For this audience, an inclusive brand is incredibly valued. In fact, 75% would rather pay more for a product from an accessible website, than buy the same product again from one that was less accessible.
By considering accessibility in UX, you’re also considering what’s valued by your audience. And that speaks volumes. For people with disabilities you’re showing them that they matter. For others, you’re telling them that everyone’s experience matters to you. Sharing in the beliefs, ideals and values of consumers is powerful in building a positive brand image. In fact, 62% of consumers prefer to purchase from brands that stand up for issues that matter.
“Disability is a resource for design, not a burden on design!” - Eric Harris, Research Institute for Disabled Consumers
With this in mind, taking the time and effort to create an accessible website design shouldn’t be seen as an extra step. Instead, it should be seen as an important and worthy part of the process. As Eric says, disability is not a burden on design. It’s a resource!
Designing for ease of use for people with disabilities helps to maximise ease of use for everyone. Not only that, thinking about how to meet different needs leads to creativity and resourcefulness. The result? Online experiences that are better for everyone, and a company website that stands out from the crowd.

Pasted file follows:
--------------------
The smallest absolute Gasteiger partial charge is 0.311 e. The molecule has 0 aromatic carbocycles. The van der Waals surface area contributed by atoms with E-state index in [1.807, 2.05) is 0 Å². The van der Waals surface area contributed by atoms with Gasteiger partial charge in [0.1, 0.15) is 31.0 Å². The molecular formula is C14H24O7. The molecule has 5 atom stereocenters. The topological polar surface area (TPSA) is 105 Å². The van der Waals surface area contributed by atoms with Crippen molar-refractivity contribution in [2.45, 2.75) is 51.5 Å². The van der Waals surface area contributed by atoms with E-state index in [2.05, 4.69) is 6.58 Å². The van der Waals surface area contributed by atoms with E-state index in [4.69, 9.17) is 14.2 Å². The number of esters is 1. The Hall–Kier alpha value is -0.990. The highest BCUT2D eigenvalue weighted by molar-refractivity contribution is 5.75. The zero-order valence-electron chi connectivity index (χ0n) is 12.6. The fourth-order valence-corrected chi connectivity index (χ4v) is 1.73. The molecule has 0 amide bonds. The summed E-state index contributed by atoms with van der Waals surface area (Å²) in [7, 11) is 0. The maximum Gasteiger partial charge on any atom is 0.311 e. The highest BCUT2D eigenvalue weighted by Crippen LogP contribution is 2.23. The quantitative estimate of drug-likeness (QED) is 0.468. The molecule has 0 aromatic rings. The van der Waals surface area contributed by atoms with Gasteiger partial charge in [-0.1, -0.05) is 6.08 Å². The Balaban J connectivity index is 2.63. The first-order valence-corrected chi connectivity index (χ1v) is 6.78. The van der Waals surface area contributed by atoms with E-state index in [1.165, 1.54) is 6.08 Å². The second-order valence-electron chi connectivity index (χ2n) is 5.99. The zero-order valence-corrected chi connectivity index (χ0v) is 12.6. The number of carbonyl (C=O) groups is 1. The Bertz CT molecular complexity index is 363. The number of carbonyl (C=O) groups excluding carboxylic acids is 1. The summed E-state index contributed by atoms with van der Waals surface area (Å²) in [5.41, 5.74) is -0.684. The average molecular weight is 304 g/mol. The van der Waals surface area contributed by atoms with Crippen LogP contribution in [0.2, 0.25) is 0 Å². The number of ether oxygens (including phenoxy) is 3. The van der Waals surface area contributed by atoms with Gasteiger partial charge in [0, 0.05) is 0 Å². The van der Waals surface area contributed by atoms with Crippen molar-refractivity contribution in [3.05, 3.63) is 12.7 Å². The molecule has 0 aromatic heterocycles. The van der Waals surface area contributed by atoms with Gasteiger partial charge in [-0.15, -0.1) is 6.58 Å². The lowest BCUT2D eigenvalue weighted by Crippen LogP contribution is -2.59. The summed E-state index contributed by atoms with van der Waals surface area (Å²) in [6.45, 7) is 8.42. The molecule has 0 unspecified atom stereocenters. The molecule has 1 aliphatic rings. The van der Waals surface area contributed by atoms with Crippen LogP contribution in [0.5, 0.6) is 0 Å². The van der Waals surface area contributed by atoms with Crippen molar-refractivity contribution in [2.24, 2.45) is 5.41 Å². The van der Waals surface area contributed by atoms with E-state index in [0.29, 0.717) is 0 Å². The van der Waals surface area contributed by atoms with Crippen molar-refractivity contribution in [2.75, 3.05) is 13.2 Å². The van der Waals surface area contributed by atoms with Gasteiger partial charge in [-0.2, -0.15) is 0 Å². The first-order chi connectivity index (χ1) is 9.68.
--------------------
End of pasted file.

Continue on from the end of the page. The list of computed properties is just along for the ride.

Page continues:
1 in 4 older users face problems accessing products and services online
We recently released a research paper exploring the online experiences of those aged 50+ throughout the Covid-19 pandemic. We found that usability problems were experienced across healthcare, retail, financial and public service websites. In this report, learn what the top accessibility barriers were. Gain insights to help you make sure your website is inclusive of all.
Designing for accessibility and inclusion
When thinking about accessibility in UX, it’s easy to become overwhelmed. You might think that you need to design for every single disability that exists. But that would be impossible. Instead, designing for accessibility and inclusion means to shift your focus to a design for all. In other words, to follow the process of Universal Design.